Academic journal article CEPS Journal : Center for Educational Policy Studies Journal

In Search of Teaching Quality of EFL Student Teachers through Teaching Practicum: Lessons from a Teacher Education Program

Academic journal article CEPS Journal : Center for Educational Policy Studies Journal

In Search of Teaching Quality of EFL Student Teachers through Teaching Practicum: Lessons from a Teacher Education Program

Article excerpt


A large number of studies have focused on the importance of the teaching profession and the quality of teaching. Those conducted by Creemers (1994), Darling-Hammond, (1997), Fullan (2001), Harris, (2002), Harris and Muijs (2005), and Van Der Werf, Creemers, De Jong, and Klaver (2000) for instance have shown that teachers are key players in any educational innovation. In other words, teachers facilitate the necessary knowledge, understanding, skills and value for the rewarding lives of their students (Bruinsma & Canrinus, 2012; Kyriacou, Hultgren, & Stephens, 1999; Lortie, 1975; Low, Lim, Ch'ng, & Goh, 2011; OECD, 2005; Richardson & Watt, 2006). Additionally, Richardson and Watt (2006) and the OECD (2005) address the fact that teachers play a key role in developing future generations who are expected to be self-directed learners, able and motivated to continue learning over their lifetimes. Therefore, it is crucial to pay attention to student teachers especially concerning their pedagogical or teaching competencies (to be referred to as 'teaching quality') because they are future teachers. In addition, compared to other factors, such as teachers' beliefs, teachers' teaching experience, and teachers' knowledge, teaching quality has been found to explain differences in student achievement (Creemers & Kyriakides, 2008; Muijs & Reynolds, 2010). Thus, investigating this competence is significant, also because it provides a fundamental basis for determining some recommendations especially for teacher training institutes to better prepare their graduates, particularly in the context of English as a Foreign Language (EFL) student teachers.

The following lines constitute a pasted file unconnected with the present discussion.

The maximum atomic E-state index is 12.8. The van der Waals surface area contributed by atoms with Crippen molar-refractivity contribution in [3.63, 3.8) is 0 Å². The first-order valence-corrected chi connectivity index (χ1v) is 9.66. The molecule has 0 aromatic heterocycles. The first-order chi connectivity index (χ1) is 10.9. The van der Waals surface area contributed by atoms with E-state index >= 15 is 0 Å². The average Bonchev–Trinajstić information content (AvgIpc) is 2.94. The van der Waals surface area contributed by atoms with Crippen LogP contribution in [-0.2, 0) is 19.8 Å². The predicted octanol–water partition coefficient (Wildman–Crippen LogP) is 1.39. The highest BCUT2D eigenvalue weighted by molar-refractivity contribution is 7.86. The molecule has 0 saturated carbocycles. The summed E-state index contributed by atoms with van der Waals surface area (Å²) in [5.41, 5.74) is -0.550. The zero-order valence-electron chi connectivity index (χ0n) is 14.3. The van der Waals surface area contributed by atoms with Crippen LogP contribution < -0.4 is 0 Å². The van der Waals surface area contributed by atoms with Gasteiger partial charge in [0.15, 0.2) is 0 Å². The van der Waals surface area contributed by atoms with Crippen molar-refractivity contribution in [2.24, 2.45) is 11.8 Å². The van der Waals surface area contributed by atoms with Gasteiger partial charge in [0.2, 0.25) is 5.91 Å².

Moreover, existing studies on student teachers focus more on professional identity (e.g. Cattley, 2007) and student teachers' beliefs, attitudes and expectation (e.g. Chan, 2004; Garmon, 2004; Shinde & Karekkati, 2012; Zheng, 2009). In line with classroom activities, previous studies on student teachers have emphasised the strategies of assessment such as the promotion of reflective teaching (e.g. Astika, 2014; Lee, 2007). Thus, information on the teaching quality of student teachers remains unclear. However, based on systematically search internet resources, abstracts and databases including ERIC, academic Search Elite, Libris, Google Scholar, and journal sources such as Emerald, Sage, Science Direct, and Open DOAR, to date, in Indonesian contexts, not much research effort has been devoted to examine the teaching quality of student teachers, especially when they take teaching practicum except for Sulistiyo, Mukminin, Abdurrahman, and Haryanto (2017) who found that teaching practicums 'provided suitable but limited experience for student teachers to translate their knowledge learnt at university into the real practice of teaching at school levels' (p. 712).

Additionally, Zeichner (2010) pointed out that the teaching practicum is one of the most critical components of teacher education that affects the quality of teachers. The teaching practicum is important for bridging the gap between what student teachers have learnt in the program and the reality of teaching practice in schools (Darling-Hammond, 2006). The purpose of this study was to investigate the teaching quality of English as a Foreign Language (EFL) student teachers when they conducted their teaching practicum.

The Context of the Study

Indonesia, as the context of the study, adopts a 6-3-3-4 school-based education system consisting of six years of primary, three years of junior high, and three years of senior high school, and four years of tertiary education (undergraduate degree). As stated in MoNE (2013), the Indonesian government has declared a system of a nine-year basic education since 1994, which stipulates that all children aged between 7 and 15 years should obtain a basic education containing primary and junior secondary school education. Senior secondary schooling and tertiary education have two paths: general and technical/vocational school education, while higher education is an extension of secondary education consisting of academic and professional education. …

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